Cement plant Glacier Northwest Joe Mabel, Wikimedia Commons

Supreme Court Attacks the Right to Strike

On June 1, 2023, the US Supreme Court yet again ruled to limit the right of workers to strike. In the case of Glacier Northwest v. International Brotherhood of Teamsters, eight of the nine justices determined that employers can sue the striking union and workers for “damages suffered” during a strike.

Glacier Northwest, a concrete company, claimed that when the Teamsters walked off the job, the concrete still in the mixing trucks was ruined. This concrete could not be sold later and therefore, the union and the striking workers should be held liable for this damaged property. The majority opinion stated, “In so doing, they [the union] not only destroyed the concrete but also put Glacier’s trucks in harm’s way.” The Supreme Court’s ruling basically allows the employer to try to make the case that when a union does not take “reasonable precautions” to protect the employer’s property during a strike, the union and workers can be sued for damages.

The ruling represents a vicious attack on the right to strike. Businesses make money by exploiting workers. It is human labor that takes raw materials and adds new value to it. Wages and benefits are paid out of the value created by the workers, but some of this amount, the surplus value, is kept by the employers. This is where profits come from.

The only power the workers have to battle the bosses is to withdraw their labor collectively, as in a job action or a strike. This slows down or stops the production of commodities and thus, no surplus value rolls into the owner’s pockets. It is not the workers’ responsibility to watch over the owner’s private property during an action or strike. Businesses can now argue that they have suffered property damages and can sue the strikers and their union, effectively weakening the right to strike.

Under capitalism, all the propaganda about “freedom” in the abstract is smoke and mirrors to cover the relations of exploitation in society. The only real freedom the Supreme Court is concerned about is the freedom of the capitalists to keep their property and exploit the working class.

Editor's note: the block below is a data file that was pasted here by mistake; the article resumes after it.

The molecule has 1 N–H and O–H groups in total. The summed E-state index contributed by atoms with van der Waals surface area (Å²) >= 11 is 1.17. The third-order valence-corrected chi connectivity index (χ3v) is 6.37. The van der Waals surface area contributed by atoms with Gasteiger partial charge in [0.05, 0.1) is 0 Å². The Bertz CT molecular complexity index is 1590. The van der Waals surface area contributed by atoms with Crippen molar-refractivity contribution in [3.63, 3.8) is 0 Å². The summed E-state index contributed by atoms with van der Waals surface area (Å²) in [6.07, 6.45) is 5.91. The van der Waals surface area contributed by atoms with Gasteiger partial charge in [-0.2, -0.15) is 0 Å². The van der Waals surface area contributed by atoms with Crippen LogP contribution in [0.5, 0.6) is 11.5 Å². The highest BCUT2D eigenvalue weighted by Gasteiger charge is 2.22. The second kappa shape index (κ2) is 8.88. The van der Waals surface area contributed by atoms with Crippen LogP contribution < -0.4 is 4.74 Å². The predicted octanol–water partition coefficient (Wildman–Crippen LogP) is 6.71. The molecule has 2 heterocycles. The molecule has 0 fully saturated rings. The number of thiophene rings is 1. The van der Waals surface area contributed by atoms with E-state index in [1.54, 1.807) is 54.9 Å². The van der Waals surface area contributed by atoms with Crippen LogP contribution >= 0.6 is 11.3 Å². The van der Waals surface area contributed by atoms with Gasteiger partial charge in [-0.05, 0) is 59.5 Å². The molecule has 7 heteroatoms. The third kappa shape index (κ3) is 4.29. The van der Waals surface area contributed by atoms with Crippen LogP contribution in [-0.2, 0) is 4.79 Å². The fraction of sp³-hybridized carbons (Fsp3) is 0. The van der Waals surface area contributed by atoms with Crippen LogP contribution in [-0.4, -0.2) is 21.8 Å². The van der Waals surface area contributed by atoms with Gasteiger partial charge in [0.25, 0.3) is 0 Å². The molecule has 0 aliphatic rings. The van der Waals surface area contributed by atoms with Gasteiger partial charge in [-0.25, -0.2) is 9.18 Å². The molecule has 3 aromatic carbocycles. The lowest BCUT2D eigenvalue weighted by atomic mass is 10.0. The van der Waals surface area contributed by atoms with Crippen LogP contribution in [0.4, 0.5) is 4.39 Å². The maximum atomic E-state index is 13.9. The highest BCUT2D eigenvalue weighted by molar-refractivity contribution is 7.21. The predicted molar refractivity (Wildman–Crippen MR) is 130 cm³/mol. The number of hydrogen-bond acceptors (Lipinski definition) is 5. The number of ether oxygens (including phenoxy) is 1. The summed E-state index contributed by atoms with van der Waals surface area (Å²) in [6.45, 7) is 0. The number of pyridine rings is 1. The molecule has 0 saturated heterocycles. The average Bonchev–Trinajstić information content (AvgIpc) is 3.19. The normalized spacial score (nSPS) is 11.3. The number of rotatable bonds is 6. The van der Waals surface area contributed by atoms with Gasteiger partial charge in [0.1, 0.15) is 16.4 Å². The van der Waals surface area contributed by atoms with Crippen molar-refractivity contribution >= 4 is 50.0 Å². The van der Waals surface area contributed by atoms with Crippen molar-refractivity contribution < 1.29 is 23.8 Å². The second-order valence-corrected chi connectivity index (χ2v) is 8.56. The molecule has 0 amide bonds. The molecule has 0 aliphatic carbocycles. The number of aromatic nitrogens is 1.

Lesser-evilism is no substitute for class-independence

O’Brien also has not called for actions or asked for specific solidarity from the rest of the labor movement. / Image: Tgmod, Wikimedia Commons

The labor leaders have refused to mobilize the working class with independent class politics. Instead, they have argued that workers should vote for the “lesser of two evils,” i.e., the Democratic Party. They have often warned that if the Republicans win the White House and the Senate, the Supreme Court will be anti-labor. And yet, even a majority of the “liberal” judges ruled in favor of the bosses. In this particular case, two of the three Supreme Court Justices appointed by Democratic presidents voted with the majority. The labor leaders now have egg on their face.

The AFL-CIO has come out against the Supreme Court’s ruling, but has not called for any follow up action. This is a big mistake and shows weakness when strength is needed. Teamster President Sean O’Brien has said that this will not intimidate the Teamsters union and that is positive. However, O’Brien also has not called for actions or asked for specific solidarity from the rest of the labor movement.

As he put it in Labor Notes on June 1: “Today’s shameful ruling is simply one more reminder that the American people cannot rely on their government or their courts to protect them. They cannot rely on their employers.”

We should note that “their government” is not a workers’ government, but a bosses’ government, as is the courts. The logic that follows from the above would be for O’Brien to call for an independent party of the working class, and to pledge the Teamsters’ resources to help build it. Unfortunately, his discontent remains purely rhetorical.

Now more than ever, the working class needs its own political party. We can have no  confidence in either the Democrats or Republicans. Only a workers’ government can serve the workers’ class interests. And for a workers’ government to come to power, we need a mass, class-independent workers’ party.